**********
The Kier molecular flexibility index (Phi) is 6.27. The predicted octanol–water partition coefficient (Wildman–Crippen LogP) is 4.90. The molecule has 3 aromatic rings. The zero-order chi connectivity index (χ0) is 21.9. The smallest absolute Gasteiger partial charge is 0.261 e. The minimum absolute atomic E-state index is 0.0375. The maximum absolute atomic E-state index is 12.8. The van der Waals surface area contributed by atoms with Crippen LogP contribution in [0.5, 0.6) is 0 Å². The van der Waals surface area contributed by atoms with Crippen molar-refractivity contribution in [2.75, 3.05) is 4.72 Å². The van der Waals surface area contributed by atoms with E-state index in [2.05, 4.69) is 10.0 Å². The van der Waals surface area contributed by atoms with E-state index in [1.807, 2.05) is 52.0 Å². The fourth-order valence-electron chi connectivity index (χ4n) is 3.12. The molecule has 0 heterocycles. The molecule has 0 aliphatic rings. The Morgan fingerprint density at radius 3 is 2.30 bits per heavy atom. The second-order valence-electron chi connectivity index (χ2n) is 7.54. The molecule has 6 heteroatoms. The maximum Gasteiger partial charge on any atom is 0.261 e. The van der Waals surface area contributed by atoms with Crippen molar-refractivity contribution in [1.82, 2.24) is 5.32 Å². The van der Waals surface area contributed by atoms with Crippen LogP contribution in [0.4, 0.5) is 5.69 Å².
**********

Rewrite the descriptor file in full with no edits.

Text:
The Kier molecular flexibility index (Phi) is 6.27. The predicted octanol–water partition coefficient (Wildman–Crippen LogP) is 4.90. The molecule has 3 aromatic rings. The zero-order chi connectivity index (χ0) is 21.9. The smallest absolute Gasteiger partial charge is 0.261 e. The minimum absolute atomic E-state index is 0.0375. The maximum absolute atomic E-state index is 12.8. The van der Waals surface area contributed by atoms with Crippen LogP contribution in [0.5, 0.6) is 0 Å². The van der Waals surface area contributed by atoms with Crippen molar-refractivity contribution in [2.75, 3.05) is 4.72 Å². The van der Waals surface area contributed by atoms with E-state index in [2.05, 4.69) is 10.0 Å². The van der Waals surface area contributed by atoms with E-state index in [1.807, 2.05) is 52.0 Å². The fourth-order valence-electron chi connectivity index (χ4n) is 3.12. The molecule has 0 heterocycles. The molecule has 0 aliphatic rings. The Morgan fingerprint density at radius 3 is 2.30 bits per heavy atom. The second-order valence-electron chi connectivity index (χ2n) is 7.54. The molecule has 6 heteroatoms. The maximum Gasteiger partial charge on any atom is 0.261 e. The van der Waals surface area contributed by atoms with Crippen molar-refractivity contribution in [1.82, 2.24) is 5.32 Å². The van der Waals surface area contributed by atoms with Crippen LogP contribution in [0.4, 0.5) is 5.69 Å².